AEC not just about the economics

Author: Sanchita Basu Das, ISEAS

Regardless of whether or not the ASEAN Economic Community (AEC) will be successfully concluded by its deadline of 31 December 2015, we shouldn’t be solely obsessing about its ability to deliver its ‘single market’ objective on time: the AEC project has broader strategic objectives too, and on that front, it’s been a success.

ASEAN Foreign Ministers clasp hands at a retreat in Kota Kinabalu, Malaysia, 28 January 2015. (Photo: AAP).

When ASEAN adopted the AEC in 2003, it wanted to cement economic cooperation — lowering trade and investment barriers and harmonising rules and regulation — and to find ways to place the region in global value chains. The integration objective of the AEC (which will lead to the creation of a ‘single market and production base’) is likely to generate higher welfare gains than the tariff liberalisation initiative of the ASEAN Free Trade Area in the 1990s.

After more than a decade, the AEC has achieved 82.1 per cent of its stipulated targets. But ASEAN is far from delivering a single market. Tariffs have been lowered, but non-tariff barriers continue to hamper trade in the region. Despite the ASEAN Single Window being ready and key agreements to facilitate trade and investment are already in practice, the region suffers from a lack of infrastructure. Income gaps between member countries have fallen, though they are still large. And while ASEAN has signed FTAs with its major interregional trading partners, its intraregional services sector negotiations have resulted only in marginal liberalisation, mainly due to the lack of policy alignment between regional and domestic economies.

But what about the strategic rationale?

The context of the AEC’s inception was interesting. The Asian Financial Crisis of 1997–98 caused havoc in financial systems and a slump in the real economy. ASEAN’s strategic response to the crisis was a decision to deepen economic cooperation, using the AEC as a ‘hub’. The crisis prompted ASEAN to recognise the importance of economic and financial cooperation in the broader Asian region and to institutionalise such interdependence.

At the same time, China had been growing as a target for its market and production base. In the 1990s, trade and investment was already being diverted from ASEAN to China. Deeper integration would increase ASEAN nations’ global competitiveness and stem the investment diversion. ASEAN’s initiative to move towards the AEC can also be viewed as a defensive move against the growth of regional trading arrangements (such as the expansion of the EU and the success of NAFTA).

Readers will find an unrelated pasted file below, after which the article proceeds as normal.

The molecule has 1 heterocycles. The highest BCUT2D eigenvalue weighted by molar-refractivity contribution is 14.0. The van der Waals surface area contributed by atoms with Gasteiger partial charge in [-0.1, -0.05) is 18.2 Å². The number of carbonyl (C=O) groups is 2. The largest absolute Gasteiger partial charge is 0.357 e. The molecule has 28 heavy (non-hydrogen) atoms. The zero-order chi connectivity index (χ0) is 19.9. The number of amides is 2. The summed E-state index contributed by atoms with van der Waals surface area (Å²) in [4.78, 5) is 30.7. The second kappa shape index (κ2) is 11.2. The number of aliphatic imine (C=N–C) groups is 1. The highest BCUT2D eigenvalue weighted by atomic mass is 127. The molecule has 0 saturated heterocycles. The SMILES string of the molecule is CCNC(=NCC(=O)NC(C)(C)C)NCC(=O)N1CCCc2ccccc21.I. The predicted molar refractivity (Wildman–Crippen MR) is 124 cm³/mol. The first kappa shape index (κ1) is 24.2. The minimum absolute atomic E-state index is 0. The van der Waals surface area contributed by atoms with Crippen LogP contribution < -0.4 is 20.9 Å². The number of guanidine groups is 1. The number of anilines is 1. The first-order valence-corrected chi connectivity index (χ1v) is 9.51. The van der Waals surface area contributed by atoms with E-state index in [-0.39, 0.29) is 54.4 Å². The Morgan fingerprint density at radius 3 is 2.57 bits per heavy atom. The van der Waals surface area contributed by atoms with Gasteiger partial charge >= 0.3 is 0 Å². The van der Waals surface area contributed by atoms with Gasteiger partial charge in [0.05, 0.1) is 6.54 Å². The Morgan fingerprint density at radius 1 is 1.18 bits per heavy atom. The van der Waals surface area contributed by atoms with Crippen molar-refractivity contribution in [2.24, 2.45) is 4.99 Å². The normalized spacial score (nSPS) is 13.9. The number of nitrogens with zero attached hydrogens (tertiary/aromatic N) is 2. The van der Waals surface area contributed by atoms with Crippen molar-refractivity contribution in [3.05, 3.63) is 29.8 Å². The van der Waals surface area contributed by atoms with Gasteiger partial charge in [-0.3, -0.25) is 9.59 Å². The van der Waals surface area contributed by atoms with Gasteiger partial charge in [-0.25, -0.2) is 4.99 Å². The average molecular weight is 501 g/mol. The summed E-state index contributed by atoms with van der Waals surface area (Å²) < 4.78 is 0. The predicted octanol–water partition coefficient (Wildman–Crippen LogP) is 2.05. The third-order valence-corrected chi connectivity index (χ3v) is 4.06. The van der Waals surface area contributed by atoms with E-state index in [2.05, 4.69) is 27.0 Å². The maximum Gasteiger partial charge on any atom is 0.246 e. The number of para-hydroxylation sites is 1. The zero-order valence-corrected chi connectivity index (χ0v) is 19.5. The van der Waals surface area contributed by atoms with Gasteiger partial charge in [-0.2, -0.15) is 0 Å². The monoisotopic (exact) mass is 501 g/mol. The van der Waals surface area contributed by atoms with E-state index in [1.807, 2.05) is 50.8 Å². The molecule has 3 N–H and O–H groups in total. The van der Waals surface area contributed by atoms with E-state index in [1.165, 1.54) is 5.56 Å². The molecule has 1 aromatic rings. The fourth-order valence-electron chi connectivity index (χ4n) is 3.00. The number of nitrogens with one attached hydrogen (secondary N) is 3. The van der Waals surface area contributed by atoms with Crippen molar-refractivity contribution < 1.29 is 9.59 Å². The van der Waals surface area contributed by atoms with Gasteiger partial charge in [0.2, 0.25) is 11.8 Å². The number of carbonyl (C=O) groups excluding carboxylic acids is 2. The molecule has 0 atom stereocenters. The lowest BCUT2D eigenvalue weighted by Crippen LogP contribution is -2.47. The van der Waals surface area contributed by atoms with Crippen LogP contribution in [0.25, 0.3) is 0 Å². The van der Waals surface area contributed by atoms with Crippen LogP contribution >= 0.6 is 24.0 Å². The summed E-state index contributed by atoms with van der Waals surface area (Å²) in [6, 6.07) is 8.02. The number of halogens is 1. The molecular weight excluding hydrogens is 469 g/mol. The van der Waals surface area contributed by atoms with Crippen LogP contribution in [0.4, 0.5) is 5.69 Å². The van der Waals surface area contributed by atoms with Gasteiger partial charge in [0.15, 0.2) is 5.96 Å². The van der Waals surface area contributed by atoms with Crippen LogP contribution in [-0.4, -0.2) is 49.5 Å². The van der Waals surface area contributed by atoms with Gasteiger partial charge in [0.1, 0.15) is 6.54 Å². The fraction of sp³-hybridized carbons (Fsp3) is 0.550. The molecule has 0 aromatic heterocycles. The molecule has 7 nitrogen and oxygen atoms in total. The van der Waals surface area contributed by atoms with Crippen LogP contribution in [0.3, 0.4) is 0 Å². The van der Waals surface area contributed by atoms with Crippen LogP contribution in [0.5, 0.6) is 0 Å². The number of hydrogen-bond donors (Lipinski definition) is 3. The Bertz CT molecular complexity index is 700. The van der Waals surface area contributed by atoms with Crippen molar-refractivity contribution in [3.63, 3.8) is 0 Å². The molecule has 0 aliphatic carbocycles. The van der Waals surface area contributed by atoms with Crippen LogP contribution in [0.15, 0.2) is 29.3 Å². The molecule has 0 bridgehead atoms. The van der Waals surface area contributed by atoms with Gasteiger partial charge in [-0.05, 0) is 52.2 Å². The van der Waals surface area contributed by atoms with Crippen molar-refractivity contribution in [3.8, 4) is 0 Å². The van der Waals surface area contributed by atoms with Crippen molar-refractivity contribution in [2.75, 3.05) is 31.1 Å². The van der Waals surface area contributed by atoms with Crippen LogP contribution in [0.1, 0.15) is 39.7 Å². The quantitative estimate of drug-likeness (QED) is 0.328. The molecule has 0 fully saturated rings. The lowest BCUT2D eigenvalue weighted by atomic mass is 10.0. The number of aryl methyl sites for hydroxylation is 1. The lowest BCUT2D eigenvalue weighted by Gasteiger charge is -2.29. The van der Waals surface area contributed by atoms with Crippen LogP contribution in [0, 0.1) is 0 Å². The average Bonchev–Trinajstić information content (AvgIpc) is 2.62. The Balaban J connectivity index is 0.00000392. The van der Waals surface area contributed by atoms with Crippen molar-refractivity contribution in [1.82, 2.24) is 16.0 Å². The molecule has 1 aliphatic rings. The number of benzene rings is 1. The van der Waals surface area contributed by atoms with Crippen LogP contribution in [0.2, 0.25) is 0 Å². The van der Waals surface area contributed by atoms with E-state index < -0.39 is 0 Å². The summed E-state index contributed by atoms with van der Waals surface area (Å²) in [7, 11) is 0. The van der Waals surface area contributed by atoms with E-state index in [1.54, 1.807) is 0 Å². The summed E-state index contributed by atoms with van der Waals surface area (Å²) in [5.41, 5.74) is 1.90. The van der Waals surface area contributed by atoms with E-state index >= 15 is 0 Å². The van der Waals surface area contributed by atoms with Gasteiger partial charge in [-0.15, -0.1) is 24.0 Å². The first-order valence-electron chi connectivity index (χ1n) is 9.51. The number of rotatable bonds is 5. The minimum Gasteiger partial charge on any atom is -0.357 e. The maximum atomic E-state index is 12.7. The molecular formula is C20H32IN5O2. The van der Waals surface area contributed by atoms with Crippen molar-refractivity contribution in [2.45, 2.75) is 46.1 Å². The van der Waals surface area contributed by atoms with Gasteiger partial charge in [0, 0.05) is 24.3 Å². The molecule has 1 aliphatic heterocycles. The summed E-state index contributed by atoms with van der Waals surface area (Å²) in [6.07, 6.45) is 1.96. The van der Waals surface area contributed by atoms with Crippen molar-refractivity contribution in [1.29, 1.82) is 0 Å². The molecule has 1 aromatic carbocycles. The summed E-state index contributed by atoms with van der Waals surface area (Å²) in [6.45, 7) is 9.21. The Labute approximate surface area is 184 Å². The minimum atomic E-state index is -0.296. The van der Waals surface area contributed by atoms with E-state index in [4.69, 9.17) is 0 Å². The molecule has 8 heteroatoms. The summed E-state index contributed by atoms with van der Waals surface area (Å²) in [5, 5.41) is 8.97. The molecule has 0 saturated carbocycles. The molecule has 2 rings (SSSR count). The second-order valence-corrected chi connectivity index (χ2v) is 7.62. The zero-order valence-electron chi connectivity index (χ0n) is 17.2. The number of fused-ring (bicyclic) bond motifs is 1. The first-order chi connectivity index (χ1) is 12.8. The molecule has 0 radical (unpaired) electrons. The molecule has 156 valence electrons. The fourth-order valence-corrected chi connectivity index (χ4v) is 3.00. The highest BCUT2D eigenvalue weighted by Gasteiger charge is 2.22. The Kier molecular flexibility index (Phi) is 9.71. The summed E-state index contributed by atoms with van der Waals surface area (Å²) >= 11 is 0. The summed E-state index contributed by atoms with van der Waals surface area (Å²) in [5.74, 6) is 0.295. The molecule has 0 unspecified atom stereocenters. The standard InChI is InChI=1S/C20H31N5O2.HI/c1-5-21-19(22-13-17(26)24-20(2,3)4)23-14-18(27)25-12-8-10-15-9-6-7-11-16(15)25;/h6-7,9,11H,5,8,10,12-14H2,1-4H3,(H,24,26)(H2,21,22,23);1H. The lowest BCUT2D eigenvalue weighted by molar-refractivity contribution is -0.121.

As a strategic project, the AEC was designed to help its member states pursue their national interests. By becoming economically cohesive, the ten small economies could work together to reduce economic and financial vulnerability while also providing a bigger and attractive market space of 600 million people to foreign investors. An economically cohesive region was likely to strengthen the member states’ bargaining power in the WTO, in negotiating FTAs and in other strategic matters.

Has the AEC project been successful in its strategic motive? Although nothing can be precisely attributed to the AEC, ASEAN member states did pull through the 2008 Global Financial Crisis relatively smoothly. Member governments acted quickly to adopt responsive measures. Global economic issues and uncertainties are regularly discussed in ASEAN meetings. ASEAN maintains its unity and works as a hub in the Asian regional architecture, even while negotiating FTAs with large economies.

Another step towards placing ASEAN at the heart of regional economic strategy occurred in November 2012, when the ASEAN Leaders announced the Regional Comprehensive Economic Partnership, which is said to be built on ASEAN’s experience and is expected to bring together all five of the ASEAN+1 FTAs into an integrated regional economic framework.

The success of the AEC can be observed in ASEAN’s assertive manner in dealing with the international community. For instance, in April 2009, ASEAN (as an organisation) was invited to join the world’s leading economies at the G20 summit in London for the first time. In 2010, ASEAN engaged the US through the East Asia Summit. ASEAN’s growing international recognition can also be seen by the appointment of more than 75 separate ambassadors to ASEAN.

Going forward, the AEC — as a strategic project — will continue to be developed to attract more FDI into the region, help member countries participate in global supply chains, and strengthen member countries’ bargaining power in international economic, financial and strategic matters. And that has to be a good thing for ASEAN.

Sanchita Basu Das is an ISEAS Fellow and Lead Researcher (Economic Affairs) at the ASEAN Studies Centre, ISEAS, Singapore. She is also the coordinator of the Singapore APEC Study Centre.

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